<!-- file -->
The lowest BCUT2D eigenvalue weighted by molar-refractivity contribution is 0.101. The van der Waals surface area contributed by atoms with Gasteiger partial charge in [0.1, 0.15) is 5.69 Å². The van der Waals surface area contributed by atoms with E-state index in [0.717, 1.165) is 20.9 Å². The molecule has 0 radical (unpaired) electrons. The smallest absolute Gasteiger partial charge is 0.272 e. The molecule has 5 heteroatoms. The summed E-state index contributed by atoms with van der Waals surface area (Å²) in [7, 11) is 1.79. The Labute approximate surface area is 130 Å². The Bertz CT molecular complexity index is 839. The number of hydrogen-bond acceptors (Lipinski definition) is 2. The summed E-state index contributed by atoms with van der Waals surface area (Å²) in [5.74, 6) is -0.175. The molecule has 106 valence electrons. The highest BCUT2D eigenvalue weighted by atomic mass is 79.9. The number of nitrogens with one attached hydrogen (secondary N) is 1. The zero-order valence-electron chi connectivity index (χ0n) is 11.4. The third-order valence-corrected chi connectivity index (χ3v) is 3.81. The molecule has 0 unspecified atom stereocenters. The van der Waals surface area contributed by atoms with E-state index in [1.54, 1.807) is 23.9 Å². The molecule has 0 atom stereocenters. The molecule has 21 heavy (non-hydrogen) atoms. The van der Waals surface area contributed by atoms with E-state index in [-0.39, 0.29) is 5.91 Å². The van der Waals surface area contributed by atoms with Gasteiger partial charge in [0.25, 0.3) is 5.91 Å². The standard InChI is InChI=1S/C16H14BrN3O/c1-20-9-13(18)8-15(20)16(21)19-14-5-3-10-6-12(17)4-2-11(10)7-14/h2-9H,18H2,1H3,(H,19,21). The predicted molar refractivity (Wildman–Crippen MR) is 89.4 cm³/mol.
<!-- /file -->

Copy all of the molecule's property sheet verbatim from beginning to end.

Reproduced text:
The lowest BCUT2D eigenvalue weighted by molar-refractivity contribution is 0.101. The van der Waals surface area contributed by atoms with Gasteiger partial charge in [0.1, 0.15) is 5.69 Å². The van der Waals surface area contributed by atoms with E-state index in [0.717, 1.165) is 20.9 Å². The molecule has 0 radical (unpaired) electrons. The smallest absolute Gasteiger partial charge is 0.272 e. The molecule has 5 heteroatoms. The summed E-state index contributed by atoms with van der Waals surface area (Å²) in [7, 11) is 1.79. The Labute approximate surface area is 130 Å². The Bertz CT molecular complexity index is 839. The number of hydrogen-bond acceptors (Lipinski definition) is 2. The summed E-state index contributed by atoms with van der Waals surface area (Å²) in [5.74, 6) is -0.175. The molecule has 106 valence electrons. The highest BCUT2D eigenvalue weighted by atomic mass is 79.9. The number of nitrogens with one attached hydrogen (secondary N) is 1. The zero-order valence-electron chi connectivity index (χ0n) is 11.4. The third-order valence-corrected chi connectivity index (χ3v) is 3.81. The molecule has 0 unspecified atom stereocenters. The van der Waals surface area contributed by atoms with E-state index in [1.54, 1.807) is 23.9 Å². The molecule has 0 atom stereocenters. The molecule has 21 heavy (non-hydrogen) atoms. The van der Waals surface area contributed by atoms with E-state index in [-0.39, 0.29) is 5.91 Å². The van der Waals surface area contributed by atoms with Gasteiger partial charge in [0.25, 0.3) is 5.91 Å². The standard InChI is InChI=1S/C16H14BrN3O/c1-20-9-13(18)8-15(20)16(21)19-14-5-3-10-6-12(17)4-2-11(10)7-14/h2-9H,18H2,1H3,(H,19,21). The predicted molar refractivity (Wildman–Crippen MR) is 89.4 cm³/mol.